I know, it's nuts. A lot of folks buy the new lifted trucks for more money around here just because it gets them around the law. I wonder if you can order a truck from factory with a particular value of tint. I know the paperwork for mine said it had a UV coating and you could tell it was SLIGHTLY darker like 85% or something.
Just take a wheel off. Then it's a motorcycle! Ha!
That was popular in the 30's and 40's, especially in Europe, where taxes on cars were high but were cheap on motorcycles. Enterprising folks figured out that a "car" had four wheels and so something with three wheels is, legally, a motorcycle! Everything from big steel enclosed things with a big motor to small, cheap, V-Twin powered "autocycles"
We're seeing them come back. Not because of taxes this time, but because of so many state, local, and federal laws surrounding cars, required equipment, etc. Don't get me wrong; a lot of it is good. Companies would gladly sell you a car that would kill you in a low speed collision if it meant they could sell twice as many of them. So it's nice to have some oversight to require the cars on the road to be safe for everybody. You can't drive around in an 18-wheeler with no brakes, for example.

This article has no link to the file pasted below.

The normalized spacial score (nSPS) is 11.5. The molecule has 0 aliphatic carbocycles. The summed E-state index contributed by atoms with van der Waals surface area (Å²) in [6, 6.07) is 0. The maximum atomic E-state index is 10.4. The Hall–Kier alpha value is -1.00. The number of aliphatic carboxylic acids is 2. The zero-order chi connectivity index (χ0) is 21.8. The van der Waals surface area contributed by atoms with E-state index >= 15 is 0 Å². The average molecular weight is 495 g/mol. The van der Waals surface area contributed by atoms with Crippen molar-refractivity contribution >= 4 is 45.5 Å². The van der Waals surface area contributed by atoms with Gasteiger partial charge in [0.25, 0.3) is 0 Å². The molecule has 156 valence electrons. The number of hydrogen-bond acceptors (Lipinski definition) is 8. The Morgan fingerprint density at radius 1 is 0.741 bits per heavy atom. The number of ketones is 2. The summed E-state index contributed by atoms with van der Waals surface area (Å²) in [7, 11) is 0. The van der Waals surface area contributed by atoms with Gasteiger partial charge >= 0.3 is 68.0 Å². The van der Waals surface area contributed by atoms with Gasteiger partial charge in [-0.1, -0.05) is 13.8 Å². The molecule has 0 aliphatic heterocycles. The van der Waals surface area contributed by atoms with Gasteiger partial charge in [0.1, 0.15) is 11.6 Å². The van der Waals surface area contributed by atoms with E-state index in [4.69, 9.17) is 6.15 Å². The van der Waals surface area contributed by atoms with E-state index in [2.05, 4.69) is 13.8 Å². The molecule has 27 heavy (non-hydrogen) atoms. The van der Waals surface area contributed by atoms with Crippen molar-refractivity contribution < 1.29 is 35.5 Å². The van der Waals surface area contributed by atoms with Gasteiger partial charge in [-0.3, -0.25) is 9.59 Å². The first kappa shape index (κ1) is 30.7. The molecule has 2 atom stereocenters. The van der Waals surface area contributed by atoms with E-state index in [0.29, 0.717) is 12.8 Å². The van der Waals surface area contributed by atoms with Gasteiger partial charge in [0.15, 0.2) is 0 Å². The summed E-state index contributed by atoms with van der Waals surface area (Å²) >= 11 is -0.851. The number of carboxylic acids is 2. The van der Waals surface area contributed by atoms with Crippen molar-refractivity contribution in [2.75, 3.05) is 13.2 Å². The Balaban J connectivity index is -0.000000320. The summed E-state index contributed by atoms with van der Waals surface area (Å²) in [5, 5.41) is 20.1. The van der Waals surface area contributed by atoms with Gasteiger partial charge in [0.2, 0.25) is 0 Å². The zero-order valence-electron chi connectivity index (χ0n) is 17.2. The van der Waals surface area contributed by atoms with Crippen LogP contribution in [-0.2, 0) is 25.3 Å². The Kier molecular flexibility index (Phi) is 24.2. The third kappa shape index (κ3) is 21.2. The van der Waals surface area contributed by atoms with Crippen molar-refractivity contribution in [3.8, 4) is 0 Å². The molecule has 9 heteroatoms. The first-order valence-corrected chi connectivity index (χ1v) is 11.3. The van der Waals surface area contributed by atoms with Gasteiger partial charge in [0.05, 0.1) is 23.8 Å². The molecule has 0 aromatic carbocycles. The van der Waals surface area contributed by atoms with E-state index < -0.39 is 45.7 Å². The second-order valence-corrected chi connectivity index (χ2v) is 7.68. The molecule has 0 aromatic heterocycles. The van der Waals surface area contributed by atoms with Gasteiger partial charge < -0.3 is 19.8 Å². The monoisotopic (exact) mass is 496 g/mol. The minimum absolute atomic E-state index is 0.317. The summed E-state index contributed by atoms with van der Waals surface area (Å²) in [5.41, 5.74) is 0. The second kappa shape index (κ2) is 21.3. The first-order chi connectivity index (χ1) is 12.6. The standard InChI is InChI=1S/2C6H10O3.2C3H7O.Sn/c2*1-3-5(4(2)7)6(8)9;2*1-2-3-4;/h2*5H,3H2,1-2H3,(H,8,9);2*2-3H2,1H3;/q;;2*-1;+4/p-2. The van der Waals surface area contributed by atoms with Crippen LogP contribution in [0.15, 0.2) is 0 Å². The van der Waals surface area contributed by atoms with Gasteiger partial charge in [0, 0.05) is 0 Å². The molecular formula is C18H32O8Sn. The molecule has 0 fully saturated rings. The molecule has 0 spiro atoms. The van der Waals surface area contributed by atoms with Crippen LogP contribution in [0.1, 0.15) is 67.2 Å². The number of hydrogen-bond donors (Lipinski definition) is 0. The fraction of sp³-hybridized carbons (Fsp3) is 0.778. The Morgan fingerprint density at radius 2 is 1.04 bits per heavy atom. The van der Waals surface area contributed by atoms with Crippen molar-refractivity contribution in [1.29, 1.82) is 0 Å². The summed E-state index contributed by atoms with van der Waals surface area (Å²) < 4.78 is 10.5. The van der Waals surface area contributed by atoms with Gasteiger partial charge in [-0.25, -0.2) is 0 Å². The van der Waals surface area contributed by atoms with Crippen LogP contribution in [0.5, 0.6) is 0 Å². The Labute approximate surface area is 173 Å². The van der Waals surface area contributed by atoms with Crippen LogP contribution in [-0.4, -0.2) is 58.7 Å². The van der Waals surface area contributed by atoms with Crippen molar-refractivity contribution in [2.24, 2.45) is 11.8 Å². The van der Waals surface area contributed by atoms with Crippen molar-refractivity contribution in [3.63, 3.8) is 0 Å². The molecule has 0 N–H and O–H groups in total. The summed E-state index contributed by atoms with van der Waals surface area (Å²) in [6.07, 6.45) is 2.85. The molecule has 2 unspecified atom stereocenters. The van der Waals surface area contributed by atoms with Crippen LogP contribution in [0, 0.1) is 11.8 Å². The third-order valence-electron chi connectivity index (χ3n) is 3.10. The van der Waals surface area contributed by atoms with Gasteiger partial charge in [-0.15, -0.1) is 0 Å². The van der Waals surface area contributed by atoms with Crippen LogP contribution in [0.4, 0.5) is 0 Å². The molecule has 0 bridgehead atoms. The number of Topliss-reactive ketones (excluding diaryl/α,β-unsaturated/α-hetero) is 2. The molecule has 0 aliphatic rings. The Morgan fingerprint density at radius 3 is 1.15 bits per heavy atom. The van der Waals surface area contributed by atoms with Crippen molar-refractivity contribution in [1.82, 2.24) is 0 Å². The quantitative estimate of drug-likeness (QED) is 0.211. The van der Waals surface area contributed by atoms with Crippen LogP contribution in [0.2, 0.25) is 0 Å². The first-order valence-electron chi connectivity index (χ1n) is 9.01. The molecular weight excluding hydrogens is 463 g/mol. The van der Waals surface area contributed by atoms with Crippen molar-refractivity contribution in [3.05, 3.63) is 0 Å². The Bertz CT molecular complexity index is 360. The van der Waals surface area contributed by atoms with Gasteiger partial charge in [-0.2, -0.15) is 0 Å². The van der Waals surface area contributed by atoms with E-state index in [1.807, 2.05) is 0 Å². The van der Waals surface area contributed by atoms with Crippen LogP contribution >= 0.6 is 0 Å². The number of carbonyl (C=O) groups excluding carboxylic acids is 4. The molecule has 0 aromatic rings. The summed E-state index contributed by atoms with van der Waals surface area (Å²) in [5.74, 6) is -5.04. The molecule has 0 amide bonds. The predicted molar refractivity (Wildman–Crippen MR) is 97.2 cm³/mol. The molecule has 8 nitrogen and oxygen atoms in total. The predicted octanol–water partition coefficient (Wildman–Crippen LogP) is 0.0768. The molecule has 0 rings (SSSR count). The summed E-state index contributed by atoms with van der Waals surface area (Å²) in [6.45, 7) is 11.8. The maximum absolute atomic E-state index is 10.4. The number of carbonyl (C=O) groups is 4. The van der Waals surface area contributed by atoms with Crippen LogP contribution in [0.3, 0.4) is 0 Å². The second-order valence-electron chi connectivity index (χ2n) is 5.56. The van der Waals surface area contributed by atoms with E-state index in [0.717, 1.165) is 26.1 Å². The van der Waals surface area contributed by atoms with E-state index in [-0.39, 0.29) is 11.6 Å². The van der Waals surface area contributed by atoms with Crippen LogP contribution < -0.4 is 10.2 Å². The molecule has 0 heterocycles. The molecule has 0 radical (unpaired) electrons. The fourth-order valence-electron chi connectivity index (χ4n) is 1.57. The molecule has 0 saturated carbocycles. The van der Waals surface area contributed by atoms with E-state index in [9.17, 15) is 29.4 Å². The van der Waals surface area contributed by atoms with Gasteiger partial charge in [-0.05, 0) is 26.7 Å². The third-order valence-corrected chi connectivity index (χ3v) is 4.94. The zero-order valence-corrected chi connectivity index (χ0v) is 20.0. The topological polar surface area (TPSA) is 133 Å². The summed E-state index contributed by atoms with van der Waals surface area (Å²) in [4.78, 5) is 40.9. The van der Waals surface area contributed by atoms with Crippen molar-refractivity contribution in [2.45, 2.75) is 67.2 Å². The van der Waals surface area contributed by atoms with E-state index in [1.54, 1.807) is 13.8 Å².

But the "Elio" is the perpetually pushed back car that might, maybe, in the future come out. It's an enclosed, air conditioned, ultra high MPG three wheeler that will be licensed as a motorcycle (but in almost every state, will be exempt from the helmet law). While it'll have airbags, it's exempt from the very expensive safety and emissions testing (not the one you do on your car, the several-hundred-thousand dollar ones manufacturers have to do before they are allowed to sell the car). So, in theory, it's gonna be sub-$7,000 for a 2-seat car with A/C, heat, and windshield wipers. The Polaris slingshot as a cheap sports-car with three wheels so it doesn't have to have silly things like airbags to slow you down. And Morgan (the pic above) has even resurrected their 30's and 40's autocycle as a brand new model with a Mazda MX-5 transmission and a 125" S&S V-Twin.
So there's always ways around it! I guess if, after more than half a century they haven't closed the "autocycle" loophole, then they probably never will!
2012 Model Morgan: (By the way, my dream car. While the original Morgan was super cheap and a 'poor mans' way to get around, the New Morgan, and likewise, surviving originals, are in excess of $70k. But I would LOVE to own one.)
If I ever won the lottery I don't play, or inherited money from dead relatives I don't have; I think I'd buy a brand new Morgan and find an engineer willing to shoehorn a V2K motor in front. I think the S&S motor is pretty ugly and S&S isn't known for reliability. But a metric motor would take a lot of modifications because you'd be running it sans-transmission (feeding it through the MX-5 gearbox).